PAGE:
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3 Research products, page 1 of 1

  • COVID-19
  • Other research products
  • 2018-2022
  • Open Access
  • Other ORP type
  • DK
  • PURE Aarhus University

Date (most recent)
  • Other research product . Other ORP type . 2021
    Open Access English
    Bohlbro, Anders Solitander; Møller Jensen, Andreas; Damerow, Sabine;
    Country: Denmark

    In the Covid-19 pandemic, it seems that African countries have been largely spared from the devastating effects observed elsewhere. Working and living in Guinea-Bissau, one of the poorest and most fragile countries in the world located in West Africa, we wonder: How can the world know that there are only few Covid-19 cases in a country where the health system is weak and access to Covid-19 tests very limited? How can the world know that there is a low Covid-19 mortality in a country without a reliable civil registration and vital statistic system? In this article, we explore the (too) many unknowns of Covid-19 in Guinea-Bissau. The article was chosen as the 1st place winner of the 2020 Eye on Global Health Writing Competition.

  • Open Access English
    Bresciani, Chiara; Hughes, Geoffrey;
    Country: Denmark

    Compilations of video clips of Italian mayors berating citizens breaking quarantine to walk dogs, jog, or play ping pong have become something of a ‘viral’ sensation both in Italy and globally. The clips are often amusing, featuring politicians accusing their constituents of vanity, incontinence, and other assorted sins. As anthropologists interested in the politics of accusation , these small-scale disputes allow us to think through the sorts of political horizons that the novel coronavirus is bringing into being. As the virus spreads, we seek to track the sorts of accusations that spread with it as they provoke what we call virological witch hunts. Unlike the episodes of public blaming and shaming some political figures have promoted through national media, virological witch hunts are small-scale, bottom-up, intimate, and usually amplified through local social networks. We link them to the phenomenon of the untori in XVI- XVII century Lombardy, another bottom-up surge of accusations against those believed to be spreading disease that authorities had to deal with. Relying on social media, we have been reaching out to quarantined residents of the province of Bergamo, in the Lombardy region who have been publicly shamed for perceived transgressions in the midst of the quarantine. The responses offer insight into how the pandemic has precipitated what Massimo, one of our interlocutors, has termed a “collective, hysterical version of preexisting individual patterns of blaming and shaming”.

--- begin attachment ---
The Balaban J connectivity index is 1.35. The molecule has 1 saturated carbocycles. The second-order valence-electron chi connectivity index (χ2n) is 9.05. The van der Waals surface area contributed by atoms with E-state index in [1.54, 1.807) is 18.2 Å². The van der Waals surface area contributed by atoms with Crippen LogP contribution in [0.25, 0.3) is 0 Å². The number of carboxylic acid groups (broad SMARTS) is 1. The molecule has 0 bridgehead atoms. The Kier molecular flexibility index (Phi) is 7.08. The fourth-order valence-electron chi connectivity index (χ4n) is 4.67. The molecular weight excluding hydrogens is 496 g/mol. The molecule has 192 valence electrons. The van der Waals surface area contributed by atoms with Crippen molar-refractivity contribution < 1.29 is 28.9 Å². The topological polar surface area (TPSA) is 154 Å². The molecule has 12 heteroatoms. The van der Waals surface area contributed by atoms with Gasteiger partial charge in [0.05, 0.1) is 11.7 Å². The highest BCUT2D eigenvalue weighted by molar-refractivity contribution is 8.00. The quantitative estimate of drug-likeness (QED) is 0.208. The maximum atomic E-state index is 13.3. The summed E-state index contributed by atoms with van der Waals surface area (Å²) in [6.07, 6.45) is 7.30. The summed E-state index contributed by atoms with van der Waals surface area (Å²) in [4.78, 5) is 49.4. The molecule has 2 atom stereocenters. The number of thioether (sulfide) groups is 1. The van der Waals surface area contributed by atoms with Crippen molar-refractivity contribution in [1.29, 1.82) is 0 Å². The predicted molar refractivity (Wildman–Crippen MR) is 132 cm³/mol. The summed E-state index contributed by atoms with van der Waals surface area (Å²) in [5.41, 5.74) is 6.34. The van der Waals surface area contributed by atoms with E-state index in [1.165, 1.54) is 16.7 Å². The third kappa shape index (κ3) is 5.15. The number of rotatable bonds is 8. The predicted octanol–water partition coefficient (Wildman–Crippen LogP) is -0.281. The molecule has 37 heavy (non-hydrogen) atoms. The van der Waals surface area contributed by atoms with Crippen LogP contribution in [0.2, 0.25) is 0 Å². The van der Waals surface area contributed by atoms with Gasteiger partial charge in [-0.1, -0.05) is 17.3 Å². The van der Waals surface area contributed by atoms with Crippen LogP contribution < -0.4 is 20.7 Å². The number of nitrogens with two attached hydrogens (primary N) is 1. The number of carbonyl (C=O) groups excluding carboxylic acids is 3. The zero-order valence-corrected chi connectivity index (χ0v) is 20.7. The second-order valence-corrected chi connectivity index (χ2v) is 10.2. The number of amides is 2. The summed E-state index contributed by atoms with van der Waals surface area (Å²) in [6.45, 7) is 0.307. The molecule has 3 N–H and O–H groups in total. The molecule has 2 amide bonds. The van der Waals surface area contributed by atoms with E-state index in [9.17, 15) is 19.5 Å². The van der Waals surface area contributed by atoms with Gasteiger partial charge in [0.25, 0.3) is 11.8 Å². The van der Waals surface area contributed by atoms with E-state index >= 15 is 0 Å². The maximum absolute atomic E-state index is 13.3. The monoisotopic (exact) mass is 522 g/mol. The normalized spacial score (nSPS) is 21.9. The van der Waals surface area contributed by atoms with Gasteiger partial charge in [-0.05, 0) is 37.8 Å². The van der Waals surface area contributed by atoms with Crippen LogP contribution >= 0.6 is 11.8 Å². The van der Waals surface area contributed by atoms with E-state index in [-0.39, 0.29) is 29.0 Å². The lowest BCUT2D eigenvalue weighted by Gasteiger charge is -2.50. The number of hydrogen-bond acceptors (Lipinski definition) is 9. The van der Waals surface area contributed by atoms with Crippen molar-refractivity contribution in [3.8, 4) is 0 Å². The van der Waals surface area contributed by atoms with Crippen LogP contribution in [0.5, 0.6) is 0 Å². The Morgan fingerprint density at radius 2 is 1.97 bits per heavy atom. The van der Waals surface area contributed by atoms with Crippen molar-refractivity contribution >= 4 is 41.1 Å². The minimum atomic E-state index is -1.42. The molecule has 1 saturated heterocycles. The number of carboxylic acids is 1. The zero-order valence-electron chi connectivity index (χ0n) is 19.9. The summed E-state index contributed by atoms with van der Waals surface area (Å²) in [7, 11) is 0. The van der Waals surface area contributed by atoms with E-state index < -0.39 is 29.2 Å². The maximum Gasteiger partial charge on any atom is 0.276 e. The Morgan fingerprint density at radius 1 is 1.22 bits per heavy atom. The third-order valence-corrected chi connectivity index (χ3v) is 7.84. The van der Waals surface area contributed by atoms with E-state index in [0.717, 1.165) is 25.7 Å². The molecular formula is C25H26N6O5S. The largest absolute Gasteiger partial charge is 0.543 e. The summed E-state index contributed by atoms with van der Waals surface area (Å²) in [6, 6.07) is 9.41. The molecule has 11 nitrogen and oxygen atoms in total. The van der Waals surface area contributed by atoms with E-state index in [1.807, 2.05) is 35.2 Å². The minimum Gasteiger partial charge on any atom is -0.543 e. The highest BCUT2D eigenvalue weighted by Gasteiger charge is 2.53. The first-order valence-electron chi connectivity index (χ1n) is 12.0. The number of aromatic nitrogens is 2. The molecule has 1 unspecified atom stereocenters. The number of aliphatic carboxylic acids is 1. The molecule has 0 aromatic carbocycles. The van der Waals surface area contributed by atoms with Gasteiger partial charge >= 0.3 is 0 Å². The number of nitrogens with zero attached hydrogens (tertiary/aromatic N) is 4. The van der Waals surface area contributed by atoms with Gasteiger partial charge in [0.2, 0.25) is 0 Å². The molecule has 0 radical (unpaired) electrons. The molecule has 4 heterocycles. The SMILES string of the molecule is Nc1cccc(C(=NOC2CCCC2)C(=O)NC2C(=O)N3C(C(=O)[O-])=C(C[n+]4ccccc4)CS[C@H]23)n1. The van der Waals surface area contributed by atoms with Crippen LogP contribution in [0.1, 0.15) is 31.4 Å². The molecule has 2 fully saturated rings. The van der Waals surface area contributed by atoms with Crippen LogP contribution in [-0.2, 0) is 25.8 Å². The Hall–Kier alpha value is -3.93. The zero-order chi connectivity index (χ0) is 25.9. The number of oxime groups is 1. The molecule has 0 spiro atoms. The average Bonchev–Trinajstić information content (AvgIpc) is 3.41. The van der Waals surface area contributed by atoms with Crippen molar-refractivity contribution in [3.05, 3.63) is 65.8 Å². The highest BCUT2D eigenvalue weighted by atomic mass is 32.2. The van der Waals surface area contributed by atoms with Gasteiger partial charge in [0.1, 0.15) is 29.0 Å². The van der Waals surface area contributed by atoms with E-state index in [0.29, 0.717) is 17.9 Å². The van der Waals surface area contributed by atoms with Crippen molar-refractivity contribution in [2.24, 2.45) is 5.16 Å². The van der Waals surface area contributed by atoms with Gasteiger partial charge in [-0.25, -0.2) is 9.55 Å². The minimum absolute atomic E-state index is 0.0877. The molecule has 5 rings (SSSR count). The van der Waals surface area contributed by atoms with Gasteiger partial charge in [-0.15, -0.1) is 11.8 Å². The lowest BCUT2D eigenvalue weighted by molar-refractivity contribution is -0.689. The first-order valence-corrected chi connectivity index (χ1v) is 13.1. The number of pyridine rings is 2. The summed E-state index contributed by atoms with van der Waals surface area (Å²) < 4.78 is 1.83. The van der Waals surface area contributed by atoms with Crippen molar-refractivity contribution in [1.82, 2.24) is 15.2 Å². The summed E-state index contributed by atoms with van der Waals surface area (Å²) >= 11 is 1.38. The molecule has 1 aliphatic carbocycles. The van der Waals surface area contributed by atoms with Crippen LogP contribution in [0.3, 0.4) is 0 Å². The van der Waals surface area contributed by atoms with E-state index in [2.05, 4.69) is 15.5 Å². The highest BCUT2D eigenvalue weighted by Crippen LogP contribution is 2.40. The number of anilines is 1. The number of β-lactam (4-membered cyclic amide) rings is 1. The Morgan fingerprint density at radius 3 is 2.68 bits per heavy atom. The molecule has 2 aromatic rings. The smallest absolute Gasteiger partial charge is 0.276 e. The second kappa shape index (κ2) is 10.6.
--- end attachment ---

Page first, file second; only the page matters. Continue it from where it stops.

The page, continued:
• Other research product . Other ORP type . 2020
    Open Access Danish
    Tørring, Marie Louise; Seeberg, Jens;
    Country: Denmark